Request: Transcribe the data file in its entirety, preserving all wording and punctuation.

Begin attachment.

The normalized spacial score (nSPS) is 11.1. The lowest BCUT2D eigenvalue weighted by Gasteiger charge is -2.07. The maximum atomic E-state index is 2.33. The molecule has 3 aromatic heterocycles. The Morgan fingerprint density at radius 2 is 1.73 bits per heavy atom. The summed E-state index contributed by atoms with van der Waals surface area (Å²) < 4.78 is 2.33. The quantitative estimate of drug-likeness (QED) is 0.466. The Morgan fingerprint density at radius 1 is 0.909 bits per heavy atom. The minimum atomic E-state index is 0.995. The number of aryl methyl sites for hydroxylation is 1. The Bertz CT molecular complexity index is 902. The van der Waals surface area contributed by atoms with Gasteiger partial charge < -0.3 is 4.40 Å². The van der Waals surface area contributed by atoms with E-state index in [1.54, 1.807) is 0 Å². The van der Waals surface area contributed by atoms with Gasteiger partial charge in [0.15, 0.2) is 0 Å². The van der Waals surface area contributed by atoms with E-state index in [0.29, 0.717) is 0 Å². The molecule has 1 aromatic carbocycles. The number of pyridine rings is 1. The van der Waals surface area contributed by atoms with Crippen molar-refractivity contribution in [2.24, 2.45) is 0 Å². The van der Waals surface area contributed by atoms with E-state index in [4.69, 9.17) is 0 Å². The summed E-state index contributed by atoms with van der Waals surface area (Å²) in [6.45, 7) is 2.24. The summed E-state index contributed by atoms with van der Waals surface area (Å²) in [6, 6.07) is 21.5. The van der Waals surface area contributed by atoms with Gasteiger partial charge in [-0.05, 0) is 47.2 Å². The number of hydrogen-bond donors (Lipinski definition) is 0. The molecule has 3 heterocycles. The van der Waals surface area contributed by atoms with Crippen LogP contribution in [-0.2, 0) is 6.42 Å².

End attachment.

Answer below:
The normalized spacial score (nSPS) is 11.1. The lowest BCUT2D eigenvalue weighted by Gasteiger charge is -2.07. The maximum atomic E-state index is 2.33. The molecule has 3 aromatic heterocycles. The Morgan fingerprint density at radius 2 is 1.73 bits per heavy atom. The summed E-state index contributed by atoms with van der Waals surface area (Å²) < 4.78 is 2.33. The quantitative estimate of drug-likeness (QED) is 0.466. The Morgan fingerprint density at radius 1 is 0.909 bits per heavy atom. The minimum atomic E-state index is 0.995. The number of aryl methyl sites for hydroxylation is 1. The Bertz CT molecular complexity index is 902. The van der Waals surface area contributed by atoms with Gasteiger partial charge < -0.3 is 4.40 Å². The van der Waals surface area contributed by atoms with E-state index in [1.54, 1.807) is 0 Å². The van der Waals surface area contributed by atoms with Gasteiger partial charge in [0.15, 0.2) is 0 Å². The van der Waals surface area contributed by atoms with E-state index in [0.29, 0.717) is 0 Å². The molecule has 1 aromatic carbocycles. The number of pyridine rings is 1. The van der Waals surface area contributed by atoms with Crippen molar-refractivity contribution in [2.24, 2.45) is 0 Å². The van der Waals surface area contributed by atoms with E-state index in [4.69, 9.17) is 0 Å². The summed E-state index contributed by atoms with van der Waals surface area (Å²) in [6.45, 7) is 2.24. The summed E-state index contributed by atoms with van der Waals surface area (Å²) in [6, 6.07) is 21.5. The van der Waals surface area contributed by atoms with Gasteiger partial charge in [-0.05, 0) is 47.2 Å². The number of hydrogen-bond donors (Lipinski definition) is 0. The molecule has 3 heterocycles. The van der Waals surface area contributed by atoms with Crippen LogP contribution in [-0.2, 0) is 6.42 Å².